In our last post, we looked at some of the key capabilities that CSP platforms, and in particular, Digital Merchandising Platforms (DMPs), the next generation of CSP platforms, bring to brands. As E-Commerce continues to evolve, leading brands like PepsiCo are making DMPs an integral part of their overall E-Commerce strategy.
Online grocery sales are expected to increase at 10 times
the rate of in-store sales over the next five years.
Given the tremendous growth in E-Commerce, and in online grocery in particular, it makes complete sense why market leaders like PepsiCo are implementing new systems. Simply put, new systems are required to keep pace with—or better yet, exceed—this incredible growth rate.
Here's a guide to choosing the right approach.
What’s Your Current Content Setup?
Some companies have item data in multiple enterprise systems, others have item data in one central system (but typically limited in functionality/flexibility), while still others have no structured systems, storing item data and product content in spreadsheets and local files.
First, let’s look at what a manual process, with data in spreadsheets and images and videos on desktop computers looks like:
There are a multitude of challenges with this approach. First, whoever is responsible for submitting item setup forms and content has to learn the nuances of each retailer platform—from the forms themselves to the spreadsheet column names and image naming conventions.
This manual approach also makes it nearly impossible to track history, audit changes, and revert to previous versions when needed. It also means that alerting (to request images or missing attribute data; or to notify when content has gone live on a retailer site) has to be done manually. Finally, someone has to cut and paste data, rename files and upload or email them manually, to each retailer, which is a time-consuming and error-prone process.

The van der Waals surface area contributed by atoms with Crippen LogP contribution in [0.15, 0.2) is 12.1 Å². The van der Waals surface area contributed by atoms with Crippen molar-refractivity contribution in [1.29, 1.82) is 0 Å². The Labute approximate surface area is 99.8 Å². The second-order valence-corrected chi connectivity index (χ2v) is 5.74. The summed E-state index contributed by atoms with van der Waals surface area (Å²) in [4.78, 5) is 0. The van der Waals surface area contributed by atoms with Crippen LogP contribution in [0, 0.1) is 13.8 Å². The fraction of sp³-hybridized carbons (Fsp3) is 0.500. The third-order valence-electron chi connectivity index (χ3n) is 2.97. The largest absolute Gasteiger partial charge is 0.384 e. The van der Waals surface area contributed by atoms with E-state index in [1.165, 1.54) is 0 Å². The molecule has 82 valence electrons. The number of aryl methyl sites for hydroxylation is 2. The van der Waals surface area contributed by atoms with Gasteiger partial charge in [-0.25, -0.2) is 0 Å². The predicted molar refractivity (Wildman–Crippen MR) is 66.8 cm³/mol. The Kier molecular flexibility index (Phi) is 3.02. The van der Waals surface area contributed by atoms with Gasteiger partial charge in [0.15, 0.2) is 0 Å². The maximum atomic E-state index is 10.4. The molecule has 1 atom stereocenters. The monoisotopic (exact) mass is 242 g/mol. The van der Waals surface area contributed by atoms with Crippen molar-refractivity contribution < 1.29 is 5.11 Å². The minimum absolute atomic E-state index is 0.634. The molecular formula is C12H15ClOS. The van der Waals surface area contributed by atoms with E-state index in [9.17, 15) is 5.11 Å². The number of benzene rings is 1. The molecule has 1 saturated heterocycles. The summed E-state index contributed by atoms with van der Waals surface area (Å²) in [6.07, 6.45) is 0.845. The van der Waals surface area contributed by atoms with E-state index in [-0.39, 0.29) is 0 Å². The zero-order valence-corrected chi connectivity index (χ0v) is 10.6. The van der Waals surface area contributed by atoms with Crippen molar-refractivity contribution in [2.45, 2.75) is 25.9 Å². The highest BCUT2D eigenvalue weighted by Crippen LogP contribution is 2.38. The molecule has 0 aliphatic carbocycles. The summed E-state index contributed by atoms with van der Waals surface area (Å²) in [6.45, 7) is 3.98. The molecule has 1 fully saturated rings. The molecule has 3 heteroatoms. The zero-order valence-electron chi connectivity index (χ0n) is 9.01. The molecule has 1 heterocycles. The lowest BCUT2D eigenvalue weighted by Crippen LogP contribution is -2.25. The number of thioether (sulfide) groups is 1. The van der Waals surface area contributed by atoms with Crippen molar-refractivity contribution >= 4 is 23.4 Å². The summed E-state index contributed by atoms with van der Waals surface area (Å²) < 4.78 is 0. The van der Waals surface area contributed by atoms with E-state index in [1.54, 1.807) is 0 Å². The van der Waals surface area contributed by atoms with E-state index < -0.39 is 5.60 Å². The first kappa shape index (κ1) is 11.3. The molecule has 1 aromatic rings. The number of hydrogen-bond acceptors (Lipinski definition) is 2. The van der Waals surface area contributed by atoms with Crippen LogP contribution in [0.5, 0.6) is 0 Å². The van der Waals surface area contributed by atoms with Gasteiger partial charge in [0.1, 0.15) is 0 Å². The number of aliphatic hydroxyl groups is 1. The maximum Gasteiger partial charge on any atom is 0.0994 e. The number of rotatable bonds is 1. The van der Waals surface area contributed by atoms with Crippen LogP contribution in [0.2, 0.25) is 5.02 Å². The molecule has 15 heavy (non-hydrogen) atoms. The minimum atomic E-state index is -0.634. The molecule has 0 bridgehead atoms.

Challenges and Solutions
If you’re only selling a few items, and only on one channel, using a retailer portal or spreadsheet file may be your most cost-effective approach in the short term. You can login and setup each item, and your items are now in the retailer workflow. Of course, there are some challenges you may run into with the workflows surrounding the process, specifically related to Item Setup and Product Content Updates:
Item Setup Challenges
- Getting the data from internal systems into retailer-specific portals and forms
- Transferring data from one retailer template to another (for example, if you used an item setup sheet for one retailer and want to use the data from that sheet for another retailer—but the other retailer has different field/column names)
- Ensuring that the data will pass all retailer validation requirements
- Keeping track of which products you’ve already setup and when
- Loading images for the items you’re setting up
All of these challenges are ones that a CSP can help you solve—gathering, transferring, and validating product data and doing so repeatedly and efficiently.
Content Update Challenges
- Getting all the content (images, descriptions, videos, and attribute data) in one place
- Generating the necessary retailer-specific output (image URLs for one retailer, image files in a specific format and naming convention for another)
- Ensuring that your content meets each retailer’s requirements
- Keeping track of which items you’ve submitted content for and when
- Validating that product content has gone live and is staying live
As with item setup, these also are challenges a good CSP will overcome for you through automation, workflow management, and built-in auditing and alerting capabilities.
Choosing The Right Approach
In cases where a brand has no existing system for product content, a Digital Merchandising Platform (DMP) is the end-to-end solution for a brand’s item management and content storage, syndication and auditing needs. In this case, the DMP becomes the company’s System of Record (SOR).
Here’s what the System of Record Workflow for storage, syndication and auditing looks like:
In the above example, you can see how Content Analytics is the System of Record (on the left) performing storage, syndication, and auditing functions for the customer. On the right-hand side are the various endpoints, including retailers like Amazon, Walmart and Target; shopping/search engines like Google Shopping, and other sites. These endpoints receive item data via APIs and/or templates and files.